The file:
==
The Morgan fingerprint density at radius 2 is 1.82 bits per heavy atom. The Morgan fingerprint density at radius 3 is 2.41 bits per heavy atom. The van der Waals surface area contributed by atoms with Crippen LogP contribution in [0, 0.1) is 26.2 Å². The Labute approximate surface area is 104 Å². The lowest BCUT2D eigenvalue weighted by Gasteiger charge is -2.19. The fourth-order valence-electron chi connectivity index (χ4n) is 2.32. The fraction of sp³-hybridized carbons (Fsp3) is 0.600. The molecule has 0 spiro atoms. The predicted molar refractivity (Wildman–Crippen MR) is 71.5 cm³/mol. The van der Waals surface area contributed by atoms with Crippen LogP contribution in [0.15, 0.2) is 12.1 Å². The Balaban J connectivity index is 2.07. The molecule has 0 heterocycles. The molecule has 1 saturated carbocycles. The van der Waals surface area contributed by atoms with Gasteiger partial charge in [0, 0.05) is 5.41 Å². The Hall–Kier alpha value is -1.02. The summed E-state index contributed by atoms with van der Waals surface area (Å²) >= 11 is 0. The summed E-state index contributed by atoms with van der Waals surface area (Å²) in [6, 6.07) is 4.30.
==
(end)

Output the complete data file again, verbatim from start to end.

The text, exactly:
The Morgan fingerprint density at radius 2 is 1.82 bits per heavy atom. The Morgan fingerprint density at radius 3 is 2.41 bits per heavy atom. The van der Waals surface area contributed by atoms with Crippen LogP contribution in [0, 0.1) is 26.2 Å². The Labute approximate surface area is 104 Å². The lowest BCUT2D eigenvalue weighted by Gasteiger charge is -2.19. The fourth-order valence-electron chi connectivity index (χ4n) is 2.32. The fraction of sp³-hybridized carbons (Fsp3) is 0.600. The molecule has 0 spiro atoms. The predicted molar refractivity (Wildman–Crippen MR) is 71.5 cm³/mol. The van der Waals surface area contributed by atoms with Crippen LogP contribution in [0.15, 0.2) is 12.1 Å². The Balaban J connectivity index is 2.07. The molecule has 0 heterocycles. The molecule has 1 saturated carbocycles. The van der Waals surface area contributed by atoms with Gasteiger partial charge in [0, 0.05) is 5.41 Å². The Hall–Kier alpha value is -1.02. The summed E-state index contributed by atoms with van der Waals surface area (Å²) >= 11 is 0. The summed E-state index contributed by atoms with van der Waals surface area (Å²) in [6, 6.07) is 4.30.